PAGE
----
Vatican City for Kids | Lets Go Geography

Vatican City for Kids

Vatican City is the smallest country in the world in both population and size.  And since kids love “biggest” and “smallest” kinds of things, lets talk about this!

Vatican City | Let's Go GeographyVatican City is a kind of theocracy, which means it leaders are connected to the church.  It is ruled by the Pope, who is the head of the Roman Catholic Church.  Vatican City is surrounded by the city of Rome in Italy.

Hundreds of thousands of tourists visit the city each year.  So obviously, something other than being the smallest country makes it super special.

First, the Pope lives there in the Apostolic Palace.   And it is a very important place for the Roman Catholic church and many of their important events.

But even if you’re not Catholic, there’s much more.  You would still want to see St. Peter’s Basilica.  It is a huge, beautiful church, lavishly decorated with Renaissance artwork and sculptures.  The picture above shows the view from the roof of the Basilica, looking down into St. Peter’s Square…which is the big round area where they hold many important functions.  Which begs the question of why the circle is called a square.  And no one really talks about that, so you are free to have your own opinion!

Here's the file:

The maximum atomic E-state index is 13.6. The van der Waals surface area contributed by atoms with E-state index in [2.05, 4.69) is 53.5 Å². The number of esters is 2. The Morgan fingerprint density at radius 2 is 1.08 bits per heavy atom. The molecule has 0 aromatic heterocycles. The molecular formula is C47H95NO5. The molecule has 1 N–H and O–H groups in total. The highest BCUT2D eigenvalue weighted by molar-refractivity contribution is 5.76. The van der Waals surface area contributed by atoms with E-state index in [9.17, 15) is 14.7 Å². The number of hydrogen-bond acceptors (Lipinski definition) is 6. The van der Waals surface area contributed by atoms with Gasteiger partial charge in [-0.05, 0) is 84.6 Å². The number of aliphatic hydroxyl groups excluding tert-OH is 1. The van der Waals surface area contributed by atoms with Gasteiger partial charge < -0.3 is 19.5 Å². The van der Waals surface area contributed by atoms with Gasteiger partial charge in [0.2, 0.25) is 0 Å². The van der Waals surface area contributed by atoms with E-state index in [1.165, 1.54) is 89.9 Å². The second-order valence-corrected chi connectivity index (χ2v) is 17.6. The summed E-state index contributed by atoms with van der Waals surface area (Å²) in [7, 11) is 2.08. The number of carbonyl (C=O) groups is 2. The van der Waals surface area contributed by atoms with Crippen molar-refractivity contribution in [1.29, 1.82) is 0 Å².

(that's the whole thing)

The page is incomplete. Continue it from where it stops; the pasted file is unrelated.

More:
Also, many popes and other important people have been buried at the Basilica, possibly even St. Peter himself.

An exhibit in the Vatican Museum

Sculptures in the Vatican Museum

 

And let’s not forget the museums.  The Vatican holds some of the most treasured pieces of art in the world.  Did you ever learn about Michelangelo painting the ceiling of the Sistine Chapel while laying on his back on a scaffold?  If you visit the Vatican museums, you can walk into the Chapel and see the famous ceiling.

The Wall of Vatican City

Walking to an Entrance of the Vatican

 

 

 

A large wall surrounds most of the city-state.  You can get a glimpse of it in the picture at the top of this post.  Look to the left of the buildings on the left side of the big, center street.  The wall was built many, many years ago, and helps with security today.  But the huge street leading to St. Peter’s Square is not cut off by the wall.

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